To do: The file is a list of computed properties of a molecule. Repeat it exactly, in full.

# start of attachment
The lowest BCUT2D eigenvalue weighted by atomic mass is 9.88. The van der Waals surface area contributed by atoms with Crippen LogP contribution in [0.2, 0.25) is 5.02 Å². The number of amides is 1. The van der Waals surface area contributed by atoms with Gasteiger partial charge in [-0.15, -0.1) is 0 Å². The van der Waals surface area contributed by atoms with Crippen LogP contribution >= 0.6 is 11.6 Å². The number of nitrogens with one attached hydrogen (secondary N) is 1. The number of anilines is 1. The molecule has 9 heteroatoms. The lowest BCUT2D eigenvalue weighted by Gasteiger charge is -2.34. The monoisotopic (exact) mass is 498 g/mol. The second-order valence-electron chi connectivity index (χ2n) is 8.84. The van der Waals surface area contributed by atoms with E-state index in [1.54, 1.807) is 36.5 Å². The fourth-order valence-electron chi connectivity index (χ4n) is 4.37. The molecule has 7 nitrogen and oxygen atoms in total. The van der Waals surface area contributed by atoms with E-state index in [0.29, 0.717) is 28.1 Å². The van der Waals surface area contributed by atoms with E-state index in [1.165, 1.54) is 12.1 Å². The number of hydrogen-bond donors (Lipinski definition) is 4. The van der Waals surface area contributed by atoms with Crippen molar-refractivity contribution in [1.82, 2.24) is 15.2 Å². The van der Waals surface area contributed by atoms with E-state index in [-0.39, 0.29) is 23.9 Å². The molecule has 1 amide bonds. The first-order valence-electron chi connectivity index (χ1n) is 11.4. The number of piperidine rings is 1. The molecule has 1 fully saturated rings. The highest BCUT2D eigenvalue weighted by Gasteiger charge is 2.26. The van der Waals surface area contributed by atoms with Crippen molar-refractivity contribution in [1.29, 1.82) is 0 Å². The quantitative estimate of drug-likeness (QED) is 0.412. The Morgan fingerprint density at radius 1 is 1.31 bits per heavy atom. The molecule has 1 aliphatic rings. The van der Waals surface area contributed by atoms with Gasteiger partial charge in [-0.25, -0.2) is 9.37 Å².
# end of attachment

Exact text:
The lowest BCUT2D eigenvalue weighted by atomic mass is 9.88. The van der Waals surface area contributed by atoms with Crippen LogP contribution in [0.2, 0.25) is 5.02 Å². The number of amides is 1. The van der Waals surface area contributed by atoms with Gasteiger partial charge in [-0.15, -0.1) is 0 Å². The van der Waals surface area contributed by atoms with Crippen LogP contribution >= 0.6 is 11.6 Å². The number of nitrogens with one attached hydrogen (secondary N) is 1. The number of anilines is 1. The molecule has 9 heteroatoms. The lowest BCUT2D eigenvalue weighted by Gasteiger charge is -2.34. The monoisotopic (exact) mass is 498 g/mol. The second-order valence-electron chi connectivity index (χ2n) is 8.84. The van der Waals surface area contributed by atoms with E-state index in [1.54, 1.807) is 36.5 Å². The fourth-order valence-electron chi connectivity index (χ4n) is 4.37. The molecule has 7 nitrogen and oxygen atoms in total. The van der Waals surface area contributed by atoms with E-state index in [0.29, 0.717) is 28.1 Å². The van der Waals surface area contributed by atoms with E-state index in [1.165, 1.54) is 12.1 Å². The number of hydrogen-bond donors (Lipinski definition) is 4. The van der Waals surface area contributed by atoms with Crippen molar-refractivity contribution in [1.82, 2.24) is 15.2 Å². The van der Waals surface area contributed by atoms with E-state index in [-0.39, 0.29) is 23.9 Å². The molecule has 1 amide bonds. The first-order valence-electron chi connectivity index (χ1n) is 11.4. The number of piperidine rings is 1. The molecule has 1 fully saturated rings. The highest BCUT2D eigenvalue weighted by Gasteiger charge is 2.26. The van der Waals surface area contributed by atoms with Crippen molar-refractivity contribution in [1.29, 1.82) is 0 Å². The quantitative estimate of drug-likeness (QED) is 0.412. The Morgan fingerprint density at radius 1 is 1.31 bits per heavy atom. The molecule has 1 aliphatic rings. The van der Waals surface area contributed by atoms with Gasteiger partial charge in [-0.25, -0.2) is 9.37 Å².